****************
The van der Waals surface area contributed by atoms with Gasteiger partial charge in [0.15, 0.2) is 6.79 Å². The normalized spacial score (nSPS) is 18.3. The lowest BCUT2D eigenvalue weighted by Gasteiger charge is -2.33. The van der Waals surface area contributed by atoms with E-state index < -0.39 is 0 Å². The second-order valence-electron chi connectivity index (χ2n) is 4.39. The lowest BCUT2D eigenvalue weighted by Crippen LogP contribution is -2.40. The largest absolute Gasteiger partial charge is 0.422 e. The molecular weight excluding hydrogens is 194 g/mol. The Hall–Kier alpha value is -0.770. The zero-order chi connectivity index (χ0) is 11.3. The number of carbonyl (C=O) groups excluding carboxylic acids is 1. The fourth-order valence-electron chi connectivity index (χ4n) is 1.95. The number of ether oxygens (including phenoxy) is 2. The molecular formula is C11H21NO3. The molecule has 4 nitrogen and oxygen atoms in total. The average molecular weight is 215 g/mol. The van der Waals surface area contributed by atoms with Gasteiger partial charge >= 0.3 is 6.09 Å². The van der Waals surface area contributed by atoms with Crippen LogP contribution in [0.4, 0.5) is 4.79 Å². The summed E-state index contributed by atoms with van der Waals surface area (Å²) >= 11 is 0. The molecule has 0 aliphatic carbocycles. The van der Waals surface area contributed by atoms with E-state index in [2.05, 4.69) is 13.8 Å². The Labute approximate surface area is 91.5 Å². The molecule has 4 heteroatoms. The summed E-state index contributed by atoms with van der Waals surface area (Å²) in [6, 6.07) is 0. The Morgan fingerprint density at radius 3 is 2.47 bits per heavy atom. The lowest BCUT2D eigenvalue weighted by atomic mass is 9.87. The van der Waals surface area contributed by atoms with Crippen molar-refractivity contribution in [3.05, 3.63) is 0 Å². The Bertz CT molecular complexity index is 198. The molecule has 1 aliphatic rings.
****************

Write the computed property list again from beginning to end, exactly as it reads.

The van der Waals surface area contributed by atoms with Gasteiger partial charge in [0.15, 0.2) is 6.79 Å². The normalized spacial score (nSPS) is 18.3. The lowest BCUT2D eigenvalue weighted by Gasteiger charge is -2.33. The van der Waals surface area contributed by atoms with E-state index < -0.39 is 0 Å². The second-order valence-electron chi connectivity index (χ2n) is 4.39. The lowest BCUT2D eigenvalue weighted by Crippen LogP contribution is -2.40. The largest absolute Gasteiger partial charge is 0.422 e. The molecular weight excluding hydrogens is 194 g/mol. The Hall–Kier alpha value is -0.770. The zero-order chi connectivity index (χ0) is 11.3. The number of carbonyl (C=O) groups excluding carboxylic acids is 1. The fourth-order valence-electron chi connectivity index (χ4n) is 1.95. The number of ether oxygens (including phenoxy) is 2. The molecular formula is C11H21NO3. The molecule has 4 nitrogen and oxygen atoms in total. The average molecular weight is 215 g/mol. The van der Waals surface area contributed by atoms with Gasteiger partial charge >= 0.3 is 6.09 Å². The van der Waals surface area contributed by atoms with Crippen LogP contribution in [0.4, 0.5) is 4.79 Å². The summed E-state index contributed by atoms with van der Waals surface area (Å²) >= 11 is 0. The molecule has 0 aliphatic carbocycles. The van der Waals surface area contributed by atoms with E-state index in [2.05, 4.69) is 13.8 Å². The Labute approximate surface area is 91.5 Å². The molecule has 4 heteroatoms. The summed E-state index contributed by atoms with van der Waals surface area (Å²) in [6, 6.07) is 0. The Morgan fingerprint density at radius 3 is 2.47 bits per heavy atom. The lowest BCUT2D eigenvalue weighted by atomic mass is 9.87. The van der Waals surface area contributed by atoms with Crippen molar-refractivity contribution in [3.05, 3.63) is 0 Å². The Bertz CT molecular complexity index is 198. The molecule has 1 aliphatic rings.